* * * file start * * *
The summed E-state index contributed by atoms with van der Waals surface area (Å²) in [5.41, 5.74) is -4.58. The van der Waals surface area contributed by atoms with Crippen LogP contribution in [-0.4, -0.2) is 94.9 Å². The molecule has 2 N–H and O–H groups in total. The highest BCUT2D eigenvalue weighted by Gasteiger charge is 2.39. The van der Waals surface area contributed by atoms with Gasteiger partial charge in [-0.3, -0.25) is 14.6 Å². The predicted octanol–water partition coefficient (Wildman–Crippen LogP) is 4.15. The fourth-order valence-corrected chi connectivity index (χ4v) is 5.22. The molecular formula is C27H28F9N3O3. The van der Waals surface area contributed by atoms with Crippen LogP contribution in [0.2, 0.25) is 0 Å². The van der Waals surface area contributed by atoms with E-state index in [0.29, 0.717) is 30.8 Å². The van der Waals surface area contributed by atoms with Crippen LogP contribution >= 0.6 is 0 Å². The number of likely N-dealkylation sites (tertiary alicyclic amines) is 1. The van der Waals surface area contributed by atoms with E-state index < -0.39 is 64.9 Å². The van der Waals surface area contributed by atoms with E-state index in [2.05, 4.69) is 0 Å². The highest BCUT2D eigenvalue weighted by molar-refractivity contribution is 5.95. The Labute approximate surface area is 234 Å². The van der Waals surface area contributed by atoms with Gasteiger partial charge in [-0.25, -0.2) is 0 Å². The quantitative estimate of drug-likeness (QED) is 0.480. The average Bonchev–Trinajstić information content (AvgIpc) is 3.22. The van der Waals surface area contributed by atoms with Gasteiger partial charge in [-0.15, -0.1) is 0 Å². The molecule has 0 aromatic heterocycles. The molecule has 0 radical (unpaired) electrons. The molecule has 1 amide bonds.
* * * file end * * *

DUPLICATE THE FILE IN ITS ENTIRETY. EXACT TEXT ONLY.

The summed E-state index contributed by atoms with van der Waals surface area (Å²) in [5.41, 5.74) is -4.58. The van der Waals surface area contributed by atoms with Crippen LogP contribution in [-0.4, -0.2) is 94.9 Å². The molecule has 2 N–H and O–H groups in total. The highest BCUT2D eigenvalue weighted by Gasteiger charge is 2.39. The van der Waals surface area contributed by atoms with Gasteiger partial charge in [-0.3, -0.25) is 14.6 Å². The predicted octanol–water partition coefficient (Wildman–Crippen LogP) is 4.15. The fourth-order valence-corrected chi connectivity index (χ4v) is 5.22. The molecular formula is C27H28F9N3O3. The van der Waals surface area contributed by atoms with Crippen LogP contribution in [0.2, 0.25) is 0 Å². The van der Waals surface area contributed by atoms with E-state index in [0.29, 0.717) is 30.8 Å². The van der Waals surface area contributed by atoms with Crippen LogP contribution >= 0.6 is 0 Å². The number of likely N-dealkylation sites (tertiary alicyclic amines) is 1. The van der Waals surface area contributed by atoms with E-state index < -0.39 is 64.9 Å². The van der Waals surface area contributed by atoms with E-state index in [2.05, 4.69) is 0 Å². The highest BCUT2D eigenvalue weighted by molar-refractivity contribution is 5.95. The Labute approximate surface area is 234 Å². The van der Waals surface area contributed by atoms with Gasteiger partial charge in [-0.25, -0.2) is 0 Å². The quantitative estimate of drug-likeness (QED) is 0.480. The average Bonchev–Trinajstić information content (AvgIpc) is 3.22. The van der Waals surface area contributed by atoms with Gasteiger partial charge in [-0.15, -0.1) is 0 Å². The molecule has 0 aromatic heterocycles. The molecule has 0 radical (unpaired) electrons. The molecule has 1 amide bonds.